MADISON, Wis. – Wisconsin Attorney General Josh Kaul [Monday] strongly discouraged citizens who are not affiliated with official law enforcement from engaging in vigilante activities. A resurgence of civilians attempting to lure suspected online predators has occurred in Wisconsin, putting in danger civilian bystanders, the vigilantes, and the suspects.
Recently in Jefferson County, an online vigilante group recorded an attempted a sting operation in a public place. Groups like that one, operating outside of the law, can endanger the safety of nearby members of the public, the suspect, and the vigilantes themselves. Vigilante actions risk interrupting an ongoing authorized investigation, possibly resulting in dangerous criminals walking free. Referrals resulting from vigilante actions to a district attorney can face legal challenges in prosecution.
“Vigilante ‘sting’ operations are illegal, they put innocent bystanders in danger, and they can increase the chance that someone who has committed a crime will go free,” said Attorney General Kaul. “Law enforcement officers, in coordination with prosecutors, are best able to safely apprehend suspects and to ensure that someone who has committed a crime is successfully prosecuted.”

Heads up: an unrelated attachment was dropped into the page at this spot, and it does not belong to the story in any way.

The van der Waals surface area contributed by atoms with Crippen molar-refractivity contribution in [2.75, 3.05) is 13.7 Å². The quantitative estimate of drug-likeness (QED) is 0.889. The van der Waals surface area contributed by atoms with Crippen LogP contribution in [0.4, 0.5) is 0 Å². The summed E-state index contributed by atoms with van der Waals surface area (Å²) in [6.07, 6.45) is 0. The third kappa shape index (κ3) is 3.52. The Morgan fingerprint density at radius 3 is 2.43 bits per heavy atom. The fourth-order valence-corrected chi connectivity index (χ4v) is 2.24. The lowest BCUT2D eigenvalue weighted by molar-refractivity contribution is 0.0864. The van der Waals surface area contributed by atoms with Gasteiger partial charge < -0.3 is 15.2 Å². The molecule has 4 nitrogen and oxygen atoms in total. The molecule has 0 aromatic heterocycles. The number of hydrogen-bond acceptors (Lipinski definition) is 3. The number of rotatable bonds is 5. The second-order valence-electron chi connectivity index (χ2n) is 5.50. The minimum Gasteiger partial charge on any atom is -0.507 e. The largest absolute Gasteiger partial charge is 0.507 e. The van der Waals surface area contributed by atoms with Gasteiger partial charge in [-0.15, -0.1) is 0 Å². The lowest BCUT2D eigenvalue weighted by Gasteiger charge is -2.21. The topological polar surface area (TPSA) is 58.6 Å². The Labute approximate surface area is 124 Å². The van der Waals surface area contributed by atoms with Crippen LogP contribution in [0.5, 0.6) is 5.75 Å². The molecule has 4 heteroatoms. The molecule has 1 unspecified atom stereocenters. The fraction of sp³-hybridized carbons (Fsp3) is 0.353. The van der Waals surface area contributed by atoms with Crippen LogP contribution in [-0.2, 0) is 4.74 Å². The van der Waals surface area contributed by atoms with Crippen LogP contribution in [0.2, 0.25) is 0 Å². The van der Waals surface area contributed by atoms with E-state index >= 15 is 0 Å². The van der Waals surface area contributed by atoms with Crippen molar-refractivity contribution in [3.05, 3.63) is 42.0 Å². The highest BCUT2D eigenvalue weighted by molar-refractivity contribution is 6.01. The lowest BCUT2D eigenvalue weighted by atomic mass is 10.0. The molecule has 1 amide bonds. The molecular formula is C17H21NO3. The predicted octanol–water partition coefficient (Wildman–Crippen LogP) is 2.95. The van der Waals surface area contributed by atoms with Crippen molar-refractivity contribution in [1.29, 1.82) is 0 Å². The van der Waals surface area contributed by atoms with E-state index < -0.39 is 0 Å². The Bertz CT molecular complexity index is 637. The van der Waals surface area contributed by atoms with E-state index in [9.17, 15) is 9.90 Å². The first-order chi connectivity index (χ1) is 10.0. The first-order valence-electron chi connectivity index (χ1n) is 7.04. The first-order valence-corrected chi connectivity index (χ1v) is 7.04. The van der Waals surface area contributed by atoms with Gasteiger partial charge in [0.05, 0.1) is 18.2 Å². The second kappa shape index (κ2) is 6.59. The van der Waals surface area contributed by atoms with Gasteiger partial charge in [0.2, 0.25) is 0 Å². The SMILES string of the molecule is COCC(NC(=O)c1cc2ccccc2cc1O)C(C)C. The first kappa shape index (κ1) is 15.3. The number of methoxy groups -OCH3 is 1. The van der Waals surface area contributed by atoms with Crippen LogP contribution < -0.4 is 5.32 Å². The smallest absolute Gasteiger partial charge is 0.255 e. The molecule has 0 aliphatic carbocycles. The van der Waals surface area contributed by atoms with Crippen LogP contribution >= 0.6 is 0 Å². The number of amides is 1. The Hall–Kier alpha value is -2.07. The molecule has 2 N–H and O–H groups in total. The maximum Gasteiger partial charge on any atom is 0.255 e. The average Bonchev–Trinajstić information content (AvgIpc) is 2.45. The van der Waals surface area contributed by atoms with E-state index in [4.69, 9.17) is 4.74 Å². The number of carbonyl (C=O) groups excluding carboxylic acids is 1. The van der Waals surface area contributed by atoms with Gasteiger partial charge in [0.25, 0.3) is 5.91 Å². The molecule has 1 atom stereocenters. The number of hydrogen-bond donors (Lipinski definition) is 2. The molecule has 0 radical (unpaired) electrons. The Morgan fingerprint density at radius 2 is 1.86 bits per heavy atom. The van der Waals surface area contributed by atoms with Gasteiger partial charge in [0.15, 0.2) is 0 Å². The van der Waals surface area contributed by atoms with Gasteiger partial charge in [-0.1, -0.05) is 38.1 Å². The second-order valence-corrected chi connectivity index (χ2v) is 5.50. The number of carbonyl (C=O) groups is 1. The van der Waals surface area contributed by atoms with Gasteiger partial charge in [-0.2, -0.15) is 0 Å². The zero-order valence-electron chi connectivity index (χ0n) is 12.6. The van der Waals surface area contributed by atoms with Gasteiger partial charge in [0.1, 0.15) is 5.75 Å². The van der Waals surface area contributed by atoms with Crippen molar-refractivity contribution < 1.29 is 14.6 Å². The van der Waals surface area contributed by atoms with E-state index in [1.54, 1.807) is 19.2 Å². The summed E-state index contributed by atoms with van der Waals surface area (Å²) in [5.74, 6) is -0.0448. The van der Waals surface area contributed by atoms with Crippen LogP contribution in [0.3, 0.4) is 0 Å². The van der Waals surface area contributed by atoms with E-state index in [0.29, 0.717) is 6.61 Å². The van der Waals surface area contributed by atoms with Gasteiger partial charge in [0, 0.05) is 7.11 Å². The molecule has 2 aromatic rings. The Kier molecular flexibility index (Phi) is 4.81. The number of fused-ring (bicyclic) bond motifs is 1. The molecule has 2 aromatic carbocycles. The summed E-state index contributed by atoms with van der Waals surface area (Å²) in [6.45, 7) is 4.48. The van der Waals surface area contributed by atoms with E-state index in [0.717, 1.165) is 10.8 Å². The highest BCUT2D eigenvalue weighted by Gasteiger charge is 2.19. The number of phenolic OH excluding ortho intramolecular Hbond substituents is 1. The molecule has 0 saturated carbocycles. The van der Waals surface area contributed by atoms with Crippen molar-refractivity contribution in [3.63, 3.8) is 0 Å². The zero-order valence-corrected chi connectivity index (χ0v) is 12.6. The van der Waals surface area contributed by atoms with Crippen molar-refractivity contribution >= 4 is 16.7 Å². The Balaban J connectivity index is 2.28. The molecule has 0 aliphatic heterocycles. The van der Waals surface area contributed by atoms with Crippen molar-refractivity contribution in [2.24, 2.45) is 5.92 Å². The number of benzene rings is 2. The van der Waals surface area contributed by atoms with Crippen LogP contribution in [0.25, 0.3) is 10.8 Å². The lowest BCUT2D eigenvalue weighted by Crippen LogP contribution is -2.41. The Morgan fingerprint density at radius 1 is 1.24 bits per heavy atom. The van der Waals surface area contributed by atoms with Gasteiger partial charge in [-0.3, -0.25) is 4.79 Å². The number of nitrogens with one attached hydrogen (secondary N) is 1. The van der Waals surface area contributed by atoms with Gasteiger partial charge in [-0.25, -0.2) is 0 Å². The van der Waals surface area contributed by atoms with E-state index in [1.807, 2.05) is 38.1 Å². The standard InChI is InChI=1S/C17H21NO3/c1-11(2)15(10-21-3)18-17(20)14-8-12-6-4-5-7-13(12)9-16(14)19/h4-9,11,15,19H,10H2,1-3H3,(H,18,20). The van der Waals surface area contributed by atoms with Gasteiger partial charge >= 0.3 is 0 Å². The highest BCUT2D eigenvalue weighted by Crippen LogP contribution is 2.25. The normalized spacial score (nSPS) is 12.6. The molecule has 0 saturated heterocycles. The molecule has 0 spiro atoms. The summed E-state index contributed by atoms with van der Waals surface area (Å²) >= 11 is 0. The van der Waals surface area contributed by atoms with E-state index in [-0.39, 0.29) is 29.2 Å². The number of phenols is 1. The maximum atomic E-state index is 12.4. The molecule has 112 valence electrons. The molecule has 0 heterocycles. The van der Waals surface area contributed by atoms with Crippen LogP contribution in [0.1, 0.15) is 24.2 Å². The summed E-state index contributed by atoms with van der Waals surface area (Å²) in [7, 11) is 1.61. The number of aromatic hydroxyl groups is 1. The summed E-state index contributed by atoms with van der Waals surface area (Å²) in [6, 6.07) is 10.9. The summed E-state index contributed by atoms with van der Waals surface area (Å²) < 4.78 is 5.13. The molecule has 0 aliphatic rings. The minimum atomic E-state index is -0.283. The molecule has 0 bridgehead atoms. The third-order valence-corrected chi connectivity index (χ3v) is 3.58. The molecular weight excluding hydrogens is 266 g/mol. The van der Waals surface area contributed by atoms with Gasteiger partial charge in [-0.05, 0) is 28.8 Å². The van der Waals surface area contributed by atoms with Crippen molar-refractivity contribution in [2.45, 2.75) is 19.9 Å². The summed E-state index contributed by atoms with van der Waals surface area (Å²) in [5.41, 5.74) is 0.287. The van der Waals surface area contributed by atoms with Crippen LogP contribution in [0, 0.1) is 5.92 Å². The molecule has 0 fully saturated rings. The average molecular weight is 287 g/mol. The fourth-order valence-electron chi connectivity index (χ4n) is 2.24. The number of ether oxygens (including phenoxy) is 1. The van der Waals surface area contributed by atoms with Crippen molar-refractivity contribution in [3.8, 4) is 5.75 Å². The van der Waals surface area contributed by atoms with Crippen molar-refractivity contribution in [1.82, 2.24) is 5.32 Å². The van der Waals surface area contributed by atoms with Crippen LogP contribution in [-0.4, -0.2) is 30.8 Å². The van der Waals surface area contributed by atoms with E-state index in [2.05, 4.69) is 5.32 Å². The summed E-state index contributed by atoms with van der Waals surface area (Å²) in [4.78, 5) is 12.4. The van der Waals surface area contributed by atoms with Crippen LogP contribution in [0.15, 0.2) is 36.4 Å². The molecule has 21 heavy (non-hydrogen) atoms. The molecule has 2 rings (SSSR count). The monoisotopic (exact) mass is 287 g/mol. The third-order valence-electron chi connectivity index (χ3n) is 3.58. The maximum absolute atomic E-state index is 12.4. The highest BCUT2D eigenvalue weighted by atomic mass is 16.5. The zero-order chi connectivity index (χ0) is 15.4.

Jefferson County District Attorney Susan Happ remarked, “While these vigilante groups are well intentioned, the cases created through such vigilante activity rarely lead to criminal charges. When citizens take matters into their own hands, it can be extremely harmful to a successful prosecution. Law enforcement professionals have to complete strict training to learn proper techniques for these types of investigations, and they have the necessary experience to collect and preserve digital evidence. Citizens lack this critical experience and training, and the vigilantes’ actions may result in important evidence being destroyed, compromised or suppressed. This can negatively impact our ability to effectively do our job.”
Wisconsin Internet Crimes Against Children Bureau requests any suspicious activity be reported to law enforcement immediately. Tips can be submitted by calling 1-800-843-5678 or online at http://www.missingkids.org/cybertipline